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May 19, 2011The Utes have traditionally taken a handful of prospects in-state each year, with several more walking on as part of head coach Kyle Whittingham's overall recruiting strategy to stay competitive and relevant in the beehive state. Typically by this point in the season however, Utah has already landed promises from a couple of local products, so Whit and crew wasted no time in offering Alta defensive back Austin Lee earlier this week.
For Lee, the prospect of playing for the school of his dreams has always been tantalizingly close, but never materialized into a full blown offer, until now.
"They've been telling me to stay patient," admitted Lee, a 6-foot, 185-pound strong safety prospect.
They always told me they liked me and to stay patient, said the offer was right there and to keep working hard, and not to get too cocky."
This past Monday, Lee finally received the call he'd been waiting for.
"They called and said we think you're going to be happy," he said.
"They said that I had an offer, and I talked with my parents and called the coaches back and committed that night."
Making the decision to pull the trigger so quickly was almost a no-brainer for Lee, the lifelong Ute fan and son of Ute fan parents.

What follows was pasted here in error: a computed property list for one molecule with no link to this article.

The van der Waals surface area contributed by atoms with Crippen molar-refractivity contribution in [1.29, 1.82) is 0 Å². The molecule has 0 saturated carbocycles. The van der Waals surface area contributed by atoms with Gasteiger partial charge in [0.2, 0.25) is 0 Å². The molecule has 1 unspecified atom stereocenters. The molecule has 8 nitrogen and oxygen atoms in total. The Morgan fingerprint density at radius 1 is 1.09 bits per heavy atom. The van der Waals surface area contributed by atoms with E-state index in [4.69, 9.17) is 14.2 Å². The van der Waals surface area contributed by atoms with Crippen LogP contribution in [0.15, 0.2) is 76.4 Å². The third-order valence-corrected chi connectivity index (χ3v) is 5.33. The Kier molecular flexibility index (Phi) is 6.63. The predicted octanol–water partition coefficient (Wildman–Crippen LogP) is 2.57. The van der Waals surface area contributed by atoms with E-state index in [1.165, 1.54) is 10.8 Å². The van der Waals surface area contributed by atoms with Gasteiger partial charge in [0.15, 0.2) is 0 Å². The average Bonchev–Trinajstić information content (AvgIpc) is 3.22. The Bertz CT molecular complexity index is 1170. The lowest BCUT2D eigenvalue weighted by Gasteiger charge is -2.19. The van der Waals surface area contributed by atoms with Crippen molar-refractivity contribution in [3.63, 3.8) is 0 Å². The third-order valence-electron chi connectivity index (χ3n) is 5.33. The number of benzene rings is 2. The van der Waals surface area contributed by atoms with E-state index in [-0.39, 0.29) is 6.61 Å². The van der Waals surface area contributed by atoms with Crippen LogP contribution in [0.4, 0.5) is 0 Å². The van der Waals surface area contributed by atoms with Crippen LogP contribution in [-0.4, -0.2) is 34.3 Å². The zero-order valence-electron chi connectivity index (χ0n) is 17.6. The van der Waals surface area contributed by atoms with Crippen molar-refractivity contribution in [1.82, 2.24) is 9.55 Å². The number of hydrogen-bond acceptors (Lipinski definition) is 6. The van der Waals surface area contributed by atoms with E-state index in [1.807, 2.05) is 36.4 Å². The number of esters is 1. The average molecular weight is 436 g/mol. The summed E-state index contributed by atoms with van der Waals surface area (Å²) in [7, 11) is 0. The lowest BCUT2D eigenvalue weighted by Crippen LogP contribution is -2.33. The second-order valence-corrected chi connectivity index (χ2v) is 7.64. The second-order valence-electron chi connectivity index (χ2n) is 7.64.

Said Lee, "My parents have always liked Utah, and so have I."
Expanding on his affinity for the program on the hill, Lee singled out the coaching staff as one of the biggest factors of his commitment.
"I've always wanted to play at Utah - I just felt like I needed to stay home and I really love their coaches. They're just very personal and outgoing with me, made me feel comfortable and just going up there makes me feel comfortable."
Up to this point, Utah and Utah State have offered Lee scholarships, and schools like BYU and other Pac-12 schools have been recruiting him as well.
None of those other schools matters to Lee at this point however, insisting that he is one hundred percent committed to Utah and will not waver.
To illustrate how highly the coaches at Utah think of the safety from Alta, one particular comparison to a former Ute has set the bar high for Lee.
"They've compared me to (Eric) Weddle a couple of times," he said.
Whatever the future holds for Lee, at least one thing is in stone in his mind; his future wearing the crimson and white.
"I'm one hundred percent committed. No school could come and persuade me."
Lee projects as a strong safety at Utah and plans on serving a two-year mission for his church before enrolling at the University of Utah.